Demonstrators march through London calling for new Brexit referendum
- Credit: Yui Mok/PA Wire
Demonstrators have begun marching through central London to demand a second Brexit referendum.
Hundreds of thousands of people have poured into the capital to take part in the Put it to the People march.
Sadiq Khan tweeted a video of the countdown launching the Put it to the People march, with the London mayor holding up a banner at the front of demonstrators.
He wrote: 'And we're off!
'Here in London, thousands of people from across our city and country have come together with @peoplesvote_uk to send a clear message: Enough is enough - it's time to give the British public the final say on Brexit. #PeoplesVote #PutItToThePeople.'
You may also want to watch:
The day's activities were kicked off by the unfurling of a large banner on Westminster Bridge that read 'Love socialism, hate Brexit'.
The stunt was organised by a group calling itself the 'Left Bloc' which is supported by Labour MPs, including Clive Lewis and Kate Osamor, Green Party MP Caroline Lucas, trade unions and grassroots campaigners.
- 1 The stench of scandal seeping out from Britain
- 2 Why is devout Jacob Rees-Mogg so quiet about Boris Johnson's affairs?
- 3 Dominic Cummings' new venture could cause concern for No 10
- 4 Government deletes pro-Scottish independence blog post
- 5 Major and Blair were right about Brexit and Northern Ireland
- 6 Tory candidate under fire after describing Brexit chaos as a 'hiccup'
- 7 Roman Kemp: Depression and coping with George Michael's death
- 8 DUP MP launches legal action against government over Brexit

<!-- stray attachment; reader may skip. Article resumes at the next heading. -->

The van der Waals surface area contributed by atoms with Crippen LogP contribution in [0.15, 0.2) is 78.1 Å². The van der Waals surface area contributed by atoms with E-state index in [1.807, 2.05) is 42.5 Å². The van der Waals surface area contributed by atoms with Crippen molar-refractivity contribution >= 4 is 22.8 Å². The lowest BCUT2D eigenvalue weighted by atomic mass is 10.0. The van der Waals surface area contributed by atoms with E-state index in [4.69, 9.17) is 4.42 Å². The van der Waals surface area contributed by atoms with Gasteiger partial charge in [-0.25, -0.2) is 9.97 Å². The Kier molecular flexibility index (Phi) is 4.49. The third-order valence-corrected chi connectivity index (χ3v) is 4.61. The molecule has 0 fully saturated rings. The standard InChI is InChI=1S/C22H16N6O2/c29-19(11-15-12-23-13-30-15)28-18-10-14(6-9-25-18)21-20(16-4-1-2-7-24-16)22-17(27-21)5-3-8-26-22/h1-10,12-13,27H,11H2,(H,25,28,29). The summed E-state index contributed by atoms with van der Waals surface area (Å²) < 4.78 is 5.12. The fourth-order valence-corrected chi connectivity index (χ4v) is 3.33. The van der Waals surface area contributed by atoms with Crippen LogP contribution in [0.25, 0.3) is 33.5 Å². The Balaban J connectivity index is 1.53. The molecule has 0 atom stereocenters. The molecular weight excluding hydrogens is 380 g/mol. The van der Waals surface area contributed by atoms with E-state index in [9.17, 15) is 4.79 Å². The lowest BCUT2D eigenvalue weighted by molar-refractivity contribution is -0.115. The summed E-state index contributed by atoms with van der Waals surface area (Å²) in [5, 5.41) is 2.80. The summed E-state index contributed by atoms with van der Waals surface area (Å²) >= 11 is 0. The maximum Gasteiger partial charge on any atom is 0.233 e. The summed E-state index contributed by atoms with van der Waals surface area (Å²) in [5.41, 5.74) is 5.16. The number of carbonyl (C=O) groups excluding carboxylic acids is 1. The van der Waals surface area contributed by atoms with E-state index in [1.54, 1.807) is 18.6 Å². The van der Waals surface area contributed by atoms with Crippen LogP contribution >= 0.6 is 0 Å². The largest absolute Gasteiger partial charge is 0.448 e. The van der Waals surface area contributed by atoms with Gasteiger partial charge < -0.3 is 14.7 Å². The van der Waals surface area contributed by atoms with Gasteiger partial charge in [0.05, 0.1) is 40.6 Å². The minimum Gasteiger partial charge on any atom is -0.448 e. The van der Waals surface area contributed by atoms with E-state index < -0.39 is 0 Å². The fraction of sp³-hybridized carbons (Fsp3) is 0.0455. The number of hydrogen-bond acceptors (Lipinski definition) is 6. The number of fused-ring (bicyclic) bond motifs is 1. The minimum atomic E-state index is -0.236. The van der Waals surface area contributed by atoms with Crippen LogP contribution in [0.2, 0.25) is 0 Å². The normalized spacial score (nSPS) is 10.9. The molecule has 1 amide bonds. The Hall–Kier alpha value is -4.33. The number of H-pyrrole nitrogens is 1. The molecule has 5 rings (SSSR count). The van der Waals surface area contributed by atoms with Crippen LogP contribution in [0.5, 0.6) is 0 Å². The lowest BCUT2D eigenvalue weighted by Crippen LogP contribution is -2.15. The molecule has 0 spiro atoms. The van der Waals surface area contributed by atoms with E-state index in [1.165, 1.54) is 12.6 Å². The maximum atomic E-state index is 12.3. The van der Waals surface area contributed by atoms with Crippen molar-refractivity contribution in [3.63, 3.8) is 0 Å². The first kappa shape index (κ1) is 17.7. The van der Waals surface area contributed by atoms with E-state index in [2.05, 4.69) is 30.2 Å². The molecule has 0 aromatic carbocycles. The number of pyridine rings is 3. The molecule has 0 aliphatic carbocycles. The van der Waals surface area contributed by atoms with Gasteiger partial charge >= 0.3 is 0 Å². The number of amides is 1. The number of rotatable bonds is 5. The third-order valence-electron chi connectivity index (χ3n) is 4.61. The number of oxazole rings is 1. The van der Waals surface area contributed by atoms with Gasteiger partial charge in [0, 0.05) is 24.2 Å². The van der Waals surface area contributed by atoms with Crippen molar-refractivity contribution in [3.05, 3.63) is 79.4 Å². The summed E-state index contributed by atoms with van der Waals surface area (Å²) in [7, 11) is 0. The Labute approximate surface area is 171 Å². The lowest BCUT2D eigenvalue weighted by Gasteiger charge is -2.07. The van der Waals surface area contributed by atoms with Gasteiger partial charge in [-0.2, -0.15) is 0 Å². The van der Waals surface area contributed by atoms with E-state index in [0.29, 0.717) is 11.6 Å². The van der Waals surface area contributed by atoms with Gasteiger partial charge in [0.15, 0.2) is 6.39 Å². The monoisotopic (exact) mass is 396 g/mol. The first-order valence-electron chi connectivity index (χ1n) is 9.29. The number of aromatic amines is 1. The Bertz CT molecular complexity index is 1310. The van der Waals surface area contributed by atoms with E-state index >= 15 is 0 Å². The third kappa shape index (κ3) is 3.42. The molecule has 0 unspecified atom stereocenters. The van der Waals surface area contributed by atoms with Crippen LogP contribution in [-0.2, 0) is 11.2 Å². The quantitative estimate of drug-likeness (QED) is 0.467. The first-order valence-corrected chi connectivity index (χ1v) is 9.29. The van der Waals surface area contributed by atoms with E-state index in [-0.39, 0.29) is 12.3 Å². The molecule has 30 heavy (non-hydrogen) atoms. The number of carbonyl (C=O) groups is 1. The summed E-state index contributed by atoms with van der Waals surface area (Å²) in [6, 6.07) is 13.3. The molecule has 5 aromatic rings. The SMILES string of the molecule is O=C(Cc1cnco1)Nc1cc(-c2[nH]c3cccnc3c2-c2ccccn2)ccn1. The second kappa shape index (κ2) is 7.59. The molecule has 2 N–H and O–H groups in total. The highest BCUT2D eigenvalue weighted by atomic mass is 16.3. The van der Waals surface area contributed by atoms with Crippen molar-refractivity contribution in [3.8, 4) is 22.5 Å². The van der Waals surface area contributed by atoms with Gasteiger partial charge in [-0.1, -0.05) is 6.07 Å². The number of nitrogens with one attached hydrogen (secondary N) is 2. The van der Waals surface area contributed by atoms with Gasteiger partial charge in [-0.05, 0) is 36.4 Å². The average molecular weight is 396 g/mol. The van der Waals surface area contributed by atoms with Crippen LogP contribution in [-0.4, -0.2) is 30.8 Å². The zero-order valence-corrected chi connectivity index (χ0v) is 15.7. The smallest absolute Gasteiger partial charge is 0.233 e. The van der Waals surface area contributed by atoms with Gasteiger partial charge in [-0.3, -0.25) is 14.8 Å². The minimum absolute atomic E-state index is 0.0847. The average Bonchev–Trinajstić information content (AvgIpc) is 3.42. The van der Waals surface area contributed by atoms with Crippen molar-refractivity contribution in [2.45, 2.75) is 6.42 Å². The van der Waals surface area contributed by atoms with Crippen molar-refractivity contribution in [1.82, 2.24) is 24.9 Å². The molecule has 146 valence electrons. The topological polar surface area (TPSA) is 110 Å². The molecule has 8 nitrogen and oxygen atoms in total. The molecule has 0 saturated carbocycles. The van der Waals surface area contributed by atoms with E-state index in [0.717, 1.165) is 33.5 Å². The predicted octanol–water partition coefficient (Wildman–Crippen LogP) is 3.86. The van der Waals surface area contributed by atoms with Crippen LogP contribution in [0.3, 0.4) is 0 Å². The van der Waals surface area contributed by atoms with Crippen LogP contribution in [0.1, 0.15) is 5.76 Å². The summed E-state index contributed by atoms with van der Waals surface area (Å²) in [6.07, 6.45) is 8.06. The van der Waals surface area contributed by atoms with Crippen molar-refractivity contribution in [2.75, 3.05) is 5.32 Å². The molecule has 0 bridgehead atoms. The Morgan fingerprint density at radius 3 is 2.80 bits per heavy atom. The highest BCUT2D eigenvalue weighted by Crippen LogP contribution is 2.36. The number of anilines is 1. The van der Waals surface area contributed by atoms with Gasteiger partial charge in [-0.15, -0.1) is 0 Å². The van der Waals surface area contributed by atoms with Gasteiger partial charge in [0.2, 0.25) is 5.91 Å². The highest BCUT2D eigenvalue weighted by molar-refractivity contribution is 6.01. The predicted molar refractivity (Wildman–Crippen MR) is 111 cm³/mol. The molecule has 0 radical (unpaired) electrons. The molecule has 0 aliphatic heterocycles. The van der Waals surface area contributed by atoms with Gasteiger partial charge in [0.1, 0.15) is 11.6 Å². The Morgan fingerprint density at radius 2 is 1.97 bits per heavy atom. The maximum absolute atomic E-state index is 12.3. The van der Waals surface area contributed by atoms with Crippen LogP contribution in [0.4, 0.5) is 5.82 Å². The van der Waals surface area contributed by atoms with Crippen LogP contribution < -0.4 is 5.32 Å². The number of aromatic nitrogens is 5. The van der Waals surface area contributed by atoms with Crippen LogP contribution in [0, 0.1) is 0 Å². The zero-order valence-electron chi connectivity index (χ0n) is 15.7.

- 9 JPMorgan 'considering' move of all EU business out of London, bank boss says
- 10 Ex-police ombudsman criticises Arlene Foster over NI riot remarks
The march sees protesters process from Park Lane to Parliament Square, where a rally will be held.
As many as a million people could flood the streets of London after estimates for a similar rally in October were as high as 700,000.
In Parliament Square, Labour's deputy leader Tom Watson is expected to tell marchers the only way to resolve the Brexit impasse is 'for people themselves to sign it off'.
Scottish first minister Nicola Sturgeon, former deputy prime minister Lord Heseltine and London mayor Sadiq Khan are also expected to take the stage.
Other speakers will include former Conservative cabinet minister Justine Greening and ex-attorney general Dominic Grieve, former Tory turned independent MP Anna Soubry, Lib Dem deputy leader Jo Swinson, Green Party MP Caroline Lucas and SNP Westminster leader Ian Blackford.
Campaigners arrived in the capital from across the country, with one taking on a 715-mile journey on ferries, trains and buses from Orkney in Scotland.
Student Sorcha Kirker, 27, will be joined by about 30 other students from the University of the Highlands and Islands.
The demonstration follows EU leaders agreeing to delay Brexit to give prime minister Theresa May a final chance to get her deal through Parliament.
Leaders agreed to extend Brexit to May 22 if May can get MPs to back her deal in the Commons at the third time of asking.
If the vote is not passed, the UK will have to set out an alternative way forward by April 12, which could mean a much longer delay - with the UK required to hold elections to the European Parliament - or leaving without a deal at all.
An online petition demanding the government stops the Brexit process had topped four million signatures by this morning.
It is now the most popular ever submitted to the Parliament website, moving ahead of a 2016 petition calling for a second EU referendum.
Leader of the Liberal Democrats Sir Vince Cable has tweeted his support for a second referendum after launching the march.
Alongside two photos of him with demonstrators, he wrote: 'Great to kick off the #PeoplesVoteMarch just now.
'There is a huge turnout of people here from all walks of life, of all ages and from all over the country.
'We are a Remain country now with 60% wanting to stop the Brexit mess. #ExitfromBrexit #PutitToThePeople'
Become a Supporter
The New European is proud of its journalism and we hope you are proud of it too. We believe our voice is important - both in representing the pro-EU perspective and also to help rebalance the right wing extremes of much of the UK national press. If you value what we are doing, you can help us by making a contribution to the cost of our journalism.